New Committee to Strengthen Ties With China

China and Cambodia have agreed to establish a new intergovernmental committee designed to enhance cooperation between the two countries in national defense, law enforcement, agricultural development and mineral exploration, both countries said Tuesday in a joint communique.

The agreement was announced while Prime Minister Hun Sen was in Beijing for a series of high-level meetings with the Communist Party of China’s recently appointed leadership on what was the first official visit to China by the leader of another country since March’s once-in-a-decade national congress.

“The two sides agreed to establish an intergovernmental coordination committee between the two countries and jointly implement the Action Plan on the Implementation of the Comprehensive Strategic Partnership of Cooperation between the Government of the People’s Republic of China and the Royal Government of Cambodia,” the joint communique from the two countries says.

The communique also details the areas in which Cambodia’s democratically elected government planned to ramp up cooperation with its communist allies in China.

“Both sides agreed to enhance cooperation between the foreign ministries…and promote cooperation in such areas as national defense, law enforcement and security with a view to upholding re­spective national security and regional peace and stability,” the communique adds.

“Both sides expressed satisfaction with the considerable achievements in bilateral trade and economic cooperation and agreed to…prioritize cooperation in such areas as agriculture, transportation infrastructure, energy, communications and water conservancy etc., and upgrade the level of trade and economic cooperation,” the communique goes on.

During his visit, which began Saturday, Mr. Hun Sen has held meetings with President Xi Jinping, Prime Minister Li Keqiang and Zhang Dejiang, chairman of the Standing Committee of the National People’s Congress of China.

Prior to Mr. Hun Sen’s trip to China—on which he was accompanied by Defense Minister Tea Banh and Commerce Minister Cham Prasidh—he expressed Cambodia’s intention to sign off on eight new deals that would see almost $2 billion from China flow into Cambodia in the form of grants, investments and concessionary loans.

China is the top investor in Cam­bodia, accounting for more than a quarter of all foreign investment.

From 1994 to 2011, $8.8 billion flowed into Cambodia through Chinese investment, according to a report from the Council for the Development of Cambodia released in January. Since 2011, more than $10 billion has been promised in long-term investments and loans from China.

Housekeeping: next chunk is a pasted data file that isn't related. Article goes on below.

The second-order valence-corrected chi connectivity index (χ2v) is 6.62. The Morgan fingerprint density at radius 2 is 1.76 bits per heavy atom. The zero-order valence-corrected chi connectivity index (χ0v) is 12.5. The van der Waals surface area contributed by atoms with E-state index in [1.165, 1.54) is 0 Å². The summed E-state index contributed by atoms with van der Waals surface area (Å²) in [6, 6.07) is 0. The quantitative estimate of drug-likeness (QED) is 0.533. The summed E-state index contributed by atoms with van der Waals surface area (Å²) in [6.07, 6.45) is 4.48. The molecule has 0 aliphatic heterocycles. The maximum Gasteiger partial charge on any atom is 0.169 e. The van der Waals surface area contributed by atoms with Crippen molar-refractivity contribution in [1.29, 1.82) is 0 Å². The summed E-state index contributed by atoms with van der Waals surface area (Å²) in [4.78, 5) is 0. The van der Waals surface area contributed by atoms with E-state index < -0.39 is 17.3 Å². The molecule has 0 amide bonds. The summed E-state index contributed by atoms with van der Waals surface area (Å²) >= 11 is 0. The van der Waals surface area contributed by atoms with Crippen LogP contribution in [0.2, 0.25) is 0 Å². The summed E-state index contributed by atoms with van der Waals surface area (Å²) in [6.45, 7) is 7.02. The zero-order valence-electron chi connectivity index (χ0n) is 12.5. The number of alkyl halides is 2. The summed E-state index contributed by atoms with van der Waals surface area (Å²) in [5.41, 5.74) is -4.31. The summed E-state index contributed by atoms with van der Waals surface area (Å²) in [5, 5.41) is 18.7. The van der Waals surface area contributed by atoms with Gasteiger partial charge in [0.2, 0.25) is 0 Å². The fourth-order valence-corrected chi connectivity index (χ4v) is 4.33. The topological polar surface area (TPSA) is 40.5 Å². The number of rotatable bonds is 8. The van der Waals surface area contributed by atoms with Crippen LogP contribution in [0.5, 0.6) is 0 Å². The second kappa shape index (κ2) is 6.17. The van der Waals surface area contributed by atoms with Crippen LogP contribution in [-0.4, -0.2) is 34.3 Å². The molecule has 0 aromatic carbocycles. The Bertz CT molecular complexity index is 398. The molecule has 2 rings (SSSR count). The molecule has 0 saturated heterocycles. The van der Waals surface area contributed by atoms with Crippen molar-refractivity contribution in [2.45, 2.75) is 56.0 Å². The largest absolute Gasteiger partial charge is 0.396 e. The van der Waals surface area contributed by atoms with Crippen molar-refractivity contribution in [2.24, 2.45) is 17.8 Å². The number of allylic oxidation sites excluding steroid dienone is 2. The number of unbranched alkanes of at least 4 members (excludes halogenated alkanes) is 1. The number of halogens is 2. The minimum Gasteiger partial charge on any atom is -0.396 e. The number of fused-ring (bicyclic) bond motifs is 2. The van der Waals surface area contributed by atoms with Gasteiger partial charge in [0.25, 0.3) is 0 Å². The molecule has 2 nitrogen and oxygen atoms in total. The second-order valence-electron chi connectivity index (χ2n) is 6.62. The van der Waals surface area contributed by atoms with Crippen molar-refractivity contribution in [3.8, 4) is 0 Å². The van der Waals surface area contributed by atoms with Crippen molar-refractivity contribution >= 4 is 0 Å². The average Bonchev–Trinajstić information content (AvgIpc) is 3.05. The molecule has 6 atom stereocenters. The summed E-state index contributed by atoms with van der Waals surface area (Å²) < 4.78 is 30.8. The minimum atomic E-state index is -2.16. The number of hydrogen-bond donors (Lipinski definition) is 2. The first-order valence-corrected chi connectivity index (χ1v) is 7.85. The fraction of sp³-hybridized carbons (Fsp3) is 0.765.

The communique released Tuesday said that Cambodia and China have agreed to continue increasing their economic ties.

“Both sides agreed to take the concrete and effective measures to maintain [the] stable increase of bilateral trade and strive for the realization of 5 billion USD in bilateral trade by 2017,” it says.

“China will continue to encourage competent enterprises to enhance mutually-beneficial cooperation with Cambodian companies in such priority areas as infrastructure, agriculture, water conservancy, industry, tourism, development of special economic zones and cooperation parks, as well as energy and mineral resources,” the communique says.

In January, a memorandum of understanding for a deal worth $9.6 billion was signed by the Cambodia Iron & Steel Mining Industry Group and the China Railway Group Limited to build a new railway line, as well as an iron and steel factory in Preah Vihear province.

Independent political analyst Lao Mong Hay said Tuesday that the agreement, while paying economic dividends for Cambodia, would give China a stronger geopolitical foothold in Southeast Asia.

“China’s interest is in geopolitical issues related to the South China Sea,” he said, referring to the contested and resource-rich sea between China and Southeast Asia, parts of which are claimed by both China and Asean members Viet­nam, the Philippines, Malaysia and Brunei.

The cozy diplomatic relationship between China and Cambodia was most recently seen at the Asean summit in Phnom Penh in November, when Asean foreign ministers for the first time failed to issue a joint communique, largely because Cambodia refused to mention the disputed territory in the South China Sea and backed China’s wish to conduct only bilateral talks with each country involved.

“China is using Cambodia as a wedge to divide Asean,” said Mr. Mong Hay. “China does not have many friends in Asean. [Cambodia] is now moving further away from its position of neutrality.”

The Cambodian government’s decision to enhance ties with Chi­na is largely due to China’s no-strings-attached style of bilateral cooperation, according to Kem Sokha, vice president of the opposition Cambodia National Rescue Party.

“We can see that Mr. Hun Sen and the CPP cannot be friends with dem­ocratic countries as they require human rights protection, rule of law and anti-corruption,” he said.

“So to protect his interest, Hun Sen is moving to Chinese communists, who do not have a lot of requirements such as human rights protection,” he added.

However, Phay Siphan, spokes­man for the Council of Ministers, said that claims by analysts and op­position politicians that Cambodia is becoming beholden to China’s political interests are unfounded.

“This is just a groundless and reasonless attack on the government,” he said. “They are trying to undertake a campaign against the government, which is working hard to maintain friendship and economic stability.”

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